*PRE-ORDER Antoinnette dress
*PRE-ORDER Antoinnette dress
*PRE-ORDER Antoinnette dress
*PRE-ORDER Antoinnette dress
*PRE-ORDER Antoinnette dress
*PRE-ORDER Antoinnette dress

*PRE-ORDER Antoinnette dress

$168.00 Sale Save
Color Black Palaka Plaid
Size Extra Small
  • *PRE-ORDER — available to ship from Sept. through end of Oct.
  • 100% Bamboo
  • Black Hawaiian Palaka plaid
  • Gathered sleeve detail with soft elastic
  • Center Back Zipper detail to waist
  • Bias cut at skirt of dress for flow and movement
  • True to Size
  • Model's height: 4’11" and wears size Small


    This is a lightweight bamboo fabric - 100% bamboo.

    Wash cold. Hang or lay flat to dry.

    Bamboo is a natural textile and eco-friendly. Bamboo is incredibly sustainable with fast growing properties, requiring little water irrigation, and converts carbon dioxide (CO2) into oxygen. This fabric is extremely breathable, hypoallergenic, and a natural UV protectant.

    We guarantee this [KI•ELE] garment is environmentally conscious, made from a sustainable resource, and biodegradable.

    Sustainably made in Indonesia.

    Originally used for the Hawaiian Plantation field workers in the 1900’s, the checkered-patterned thick cloth has become a staple and historic fabric to the Hawaiian culture. Changing the future of fashion, the palaka shirt became one of the first shirts to be worn untucked during high-fashion times.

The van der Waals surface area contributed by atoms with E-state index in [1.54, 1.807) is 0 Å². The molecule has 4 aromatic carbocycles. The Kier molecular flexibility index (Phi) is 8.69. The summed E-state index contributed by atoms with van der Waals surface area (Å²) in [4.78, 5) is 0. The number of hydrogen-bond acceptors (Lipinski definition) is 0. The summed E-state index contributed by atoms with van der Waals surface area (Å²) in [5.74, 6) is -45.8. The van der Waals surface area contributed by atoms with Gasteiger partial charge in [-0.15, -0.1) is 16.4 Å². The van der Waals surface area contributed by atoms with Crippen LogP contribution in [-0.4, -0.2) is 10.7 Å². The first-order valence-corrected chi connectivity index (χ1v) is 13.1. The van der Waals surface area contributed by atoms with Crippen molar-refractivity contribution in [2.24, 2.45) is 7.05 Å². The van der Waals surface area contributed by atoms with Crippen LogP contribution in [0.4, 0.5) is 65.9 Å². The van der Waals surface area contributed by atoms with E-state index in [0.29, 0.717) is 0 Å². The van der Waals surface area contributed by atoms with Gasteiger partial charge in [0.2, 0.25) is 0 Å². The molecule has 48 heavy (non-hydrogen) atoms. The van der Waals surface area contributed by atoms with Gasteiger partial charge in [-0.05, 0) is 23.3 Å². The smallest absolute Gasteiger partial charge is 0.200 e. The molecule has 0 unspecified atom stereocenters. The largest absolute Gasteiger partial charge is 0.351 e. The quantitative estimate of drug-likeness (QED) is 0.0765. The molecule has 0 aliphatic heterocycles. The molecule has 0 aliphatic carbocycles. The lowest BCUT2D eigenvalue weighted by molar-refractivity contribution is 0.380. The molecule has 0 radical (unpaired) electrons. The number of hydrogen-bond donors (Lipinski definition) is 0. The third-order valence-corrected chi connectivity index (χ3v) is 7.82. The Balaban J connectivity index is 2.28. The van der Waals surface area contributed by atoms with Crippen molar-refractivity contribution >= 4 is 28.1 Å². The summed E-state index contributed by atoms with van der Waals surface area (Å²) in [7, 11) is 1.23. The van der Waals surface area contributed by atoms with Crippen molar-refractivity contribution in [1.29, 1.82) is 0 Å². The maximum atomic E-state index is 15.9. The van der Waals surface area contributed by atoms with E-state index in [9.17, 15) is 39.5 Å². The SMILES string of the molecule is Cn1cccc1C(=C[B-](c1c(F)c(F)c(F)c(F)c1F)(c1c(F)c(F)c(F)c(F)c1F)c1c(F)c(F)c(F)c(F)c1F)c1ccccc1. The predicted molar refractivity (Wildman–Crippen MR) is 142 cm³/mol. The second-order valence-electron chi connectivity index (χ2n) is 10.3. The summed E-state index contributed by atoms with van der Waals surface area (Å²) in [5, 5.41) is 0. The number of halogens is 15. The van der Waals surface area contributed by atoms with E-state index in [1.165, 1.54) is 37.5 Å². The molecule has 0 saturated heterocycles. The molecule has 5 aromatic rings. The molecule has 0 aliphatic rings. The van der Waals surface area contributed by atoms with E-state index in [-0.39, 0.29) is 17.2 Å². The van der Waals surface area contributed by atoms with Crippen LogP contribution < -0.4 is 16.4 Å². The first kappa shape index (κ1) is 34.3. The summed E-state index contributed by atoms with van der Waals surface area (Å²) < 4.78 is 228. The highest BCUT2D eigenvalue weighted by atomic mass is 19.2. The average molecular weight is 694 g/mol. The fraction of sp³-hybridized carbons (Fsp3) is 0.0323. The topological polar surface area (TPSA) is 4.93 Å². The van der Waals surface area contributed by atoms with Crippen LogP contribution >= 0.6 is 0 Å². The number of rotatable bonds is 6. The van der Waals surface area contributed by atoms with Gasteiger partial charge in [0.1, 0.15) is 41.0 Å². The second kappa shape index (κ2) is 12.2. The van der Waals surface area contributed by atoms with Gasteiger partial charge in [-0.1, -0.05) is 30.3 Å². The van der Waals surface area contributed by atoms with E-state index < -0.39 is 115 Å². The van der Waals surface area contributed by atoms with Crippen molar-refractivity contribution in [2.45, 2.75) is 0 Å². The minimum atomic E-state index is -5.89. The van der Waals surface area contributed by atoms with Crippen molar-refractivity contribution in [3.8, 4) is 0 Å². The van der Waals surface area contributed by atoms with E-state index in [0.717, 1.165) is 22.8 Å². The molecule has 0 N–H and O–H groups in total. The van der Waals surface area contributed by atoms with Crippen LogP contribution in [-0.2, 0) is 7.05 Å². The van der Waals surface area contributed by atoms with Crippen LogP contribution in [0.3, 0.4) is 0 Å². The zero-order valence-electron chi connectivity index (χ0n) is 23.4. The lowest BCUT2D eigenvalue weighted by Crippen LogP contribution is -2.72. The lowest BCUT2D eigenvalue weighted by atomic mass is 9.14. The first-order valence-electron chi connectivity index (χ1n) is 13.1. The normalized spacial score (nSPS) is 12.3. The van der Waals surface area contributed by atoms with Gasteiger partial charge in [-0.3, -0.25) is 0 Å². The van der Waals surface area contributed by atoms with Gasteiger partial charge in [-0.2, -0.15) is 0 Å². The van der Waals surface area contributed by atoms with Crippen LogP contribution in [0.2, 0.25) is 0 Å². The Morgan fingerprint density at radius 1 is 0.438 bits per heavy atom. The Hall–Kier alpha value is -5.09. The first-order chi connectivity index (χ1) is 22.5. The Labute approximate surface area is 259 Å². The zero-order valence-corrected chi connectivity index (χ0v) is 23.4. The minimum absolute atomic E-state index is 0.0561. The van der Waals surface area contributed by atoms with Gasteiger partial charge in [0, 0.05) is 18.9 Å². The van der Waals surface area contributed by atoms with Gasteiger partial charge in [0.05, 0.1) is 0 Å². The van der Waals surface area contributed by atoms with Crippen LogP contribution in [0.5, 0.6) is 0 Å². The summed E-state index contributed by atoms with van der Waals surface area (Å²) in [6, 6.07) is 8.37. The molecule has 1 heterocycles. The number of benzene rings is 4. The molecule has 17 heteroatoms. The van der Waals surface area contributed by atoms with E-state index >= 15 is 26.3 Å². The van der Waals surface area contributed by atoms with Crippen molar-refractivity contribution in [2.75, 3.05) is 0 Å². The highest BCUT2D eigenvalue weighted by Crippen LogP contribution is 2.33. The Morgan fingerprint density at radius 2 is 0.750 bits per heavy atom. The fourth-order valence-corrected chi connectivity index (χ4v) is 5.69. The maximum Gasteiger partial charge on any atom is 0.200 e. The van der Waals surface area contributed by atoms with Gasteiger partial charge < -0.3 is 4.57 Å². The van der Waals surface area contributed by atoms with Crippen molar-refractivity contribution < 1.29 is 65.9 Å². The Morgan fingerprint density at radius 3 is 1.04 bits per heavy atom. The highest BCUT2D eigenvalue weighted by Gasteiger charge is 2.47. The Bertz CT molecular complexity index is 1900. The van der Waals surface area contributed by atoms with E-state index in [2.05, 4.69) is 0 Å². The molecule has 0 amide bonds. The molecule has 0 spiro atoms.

Hawai’i is known for its laid-back, island vibe and Aloha shirts for casual Fridays aka “Aloha Fridays.” The palaka would unknowingly become the official shirt of the Hawaiian kingdom. Its appeal was beginning to be eclipsed by the aloha shirts interest to both tourists and locals both due to its fresh style as well as rayon being cooler than the thick draping of cotton from palaka.

    “The sturdy, two-colored twill plaid, characterized the shirts of Hawai’i’s plantation workers during the 19th century. The design symbolizes the endurance + unity of the people who came across the Pacific to labor in the sugar and pineapple fields. Their cultures and families have woven together and bound our Islands with fundamental patterns of aloha.” -Booklines Hawai’i.